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Stacey Vanek-Smith: The $819 billion stimulus bill heads to the Senate today. A version passed in the House last week with no Republican votes. Senators are busy retooling it in an effort to gain bi-partisan support.
President Obama told NBC this morning the bill is in for major changes:
President Obama: I am confident that by the time we actually have the final package on the floor that we are gonna to see substantial support, and people are gonna say this is a serious effort, it has no earmarks, we're gonna be trimming out things that are not relevant to putting people back to work right now.
Lots of political wrangling expected this week -- after all, $819 billion is a lot of cash, and Uncle Sam has been throwing around a lot of taxpayer money lately. So you might be wondering where it's all going. The Committee for a Responsible Federal Budget hopes to answer that question with a new tool called "Stimulus Watch." Danielle Karson explains.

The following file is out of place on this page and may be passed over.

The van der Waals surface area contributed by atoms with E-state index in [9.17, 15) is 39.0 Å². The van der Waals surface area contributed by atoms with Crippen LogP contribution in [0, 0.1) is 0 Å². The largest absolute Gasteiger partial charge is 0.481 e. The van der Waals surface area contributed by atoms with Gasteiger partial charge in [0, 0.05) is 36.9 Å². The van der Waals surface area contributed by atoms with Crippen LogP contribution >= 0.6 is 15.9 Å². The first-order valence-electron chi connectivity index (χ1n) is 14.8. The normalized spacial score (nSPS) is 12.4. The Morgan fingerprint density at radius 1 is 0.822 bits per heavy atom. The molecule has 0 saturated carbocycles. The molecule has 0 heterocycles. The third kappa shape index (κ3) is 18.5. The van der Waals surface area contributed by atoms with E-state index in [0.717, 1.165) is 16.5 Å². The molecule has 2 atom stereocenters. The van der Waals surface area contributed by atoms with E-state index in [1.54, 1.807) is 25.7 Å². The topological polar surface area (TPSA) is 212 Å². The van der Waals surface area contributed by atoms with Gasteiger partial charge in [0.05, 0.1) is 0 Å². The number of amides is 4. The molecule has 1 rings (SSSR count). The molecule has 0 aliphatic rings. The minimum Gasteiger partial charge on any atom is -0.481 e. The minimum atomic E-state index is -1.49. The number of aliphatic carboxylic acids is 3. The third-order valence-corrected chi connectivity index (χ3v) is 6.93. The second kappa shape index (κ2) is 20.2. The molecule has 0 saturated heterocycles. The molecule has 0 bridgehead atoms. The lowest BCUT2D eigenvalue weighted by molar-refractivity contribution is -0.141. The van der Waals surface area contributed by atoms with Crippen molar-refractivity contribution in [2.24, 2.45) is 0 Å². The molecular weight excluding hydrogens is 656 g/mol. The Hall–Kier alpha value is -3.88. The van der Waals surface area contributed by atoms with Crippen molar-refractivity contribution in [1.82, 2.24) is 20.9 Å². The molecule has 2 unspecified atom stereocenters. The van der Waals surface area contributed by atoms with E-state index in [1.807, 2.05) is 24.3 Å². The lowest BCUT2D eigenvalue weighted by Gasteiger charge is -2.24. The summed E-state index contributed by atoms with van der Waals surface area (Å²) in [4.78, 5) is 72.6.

Danielle Karson" Stimulus Watch lays out dozens of federal initiatives launched since December to deal with the economic crisis. Just click and scroll to "Takeovers of Small Banks," or "Loans to Automakers." It shows how much the government has allocated and spent so far.
Maya MacGuineas: When we are dealing with putting unprecedented amounts of money into the economy, adding transparency is critical. So it's really helpful to try to centralize all this information in one place.
That's committee president Maya MacGuineas. She says the table also lets you filter each initiative into bite-size pieces -- like its economic target, who the program will help.
MacGuineas: There's categories for consumers, financial institutions, and you can look at these things and see who is getting how much money.
Stimulus Watch will be constantly updated. MacGuineas says it's already getting lots of hits from the public and policymakers.
In Washington, I'm Danielle Karson for Marketplace.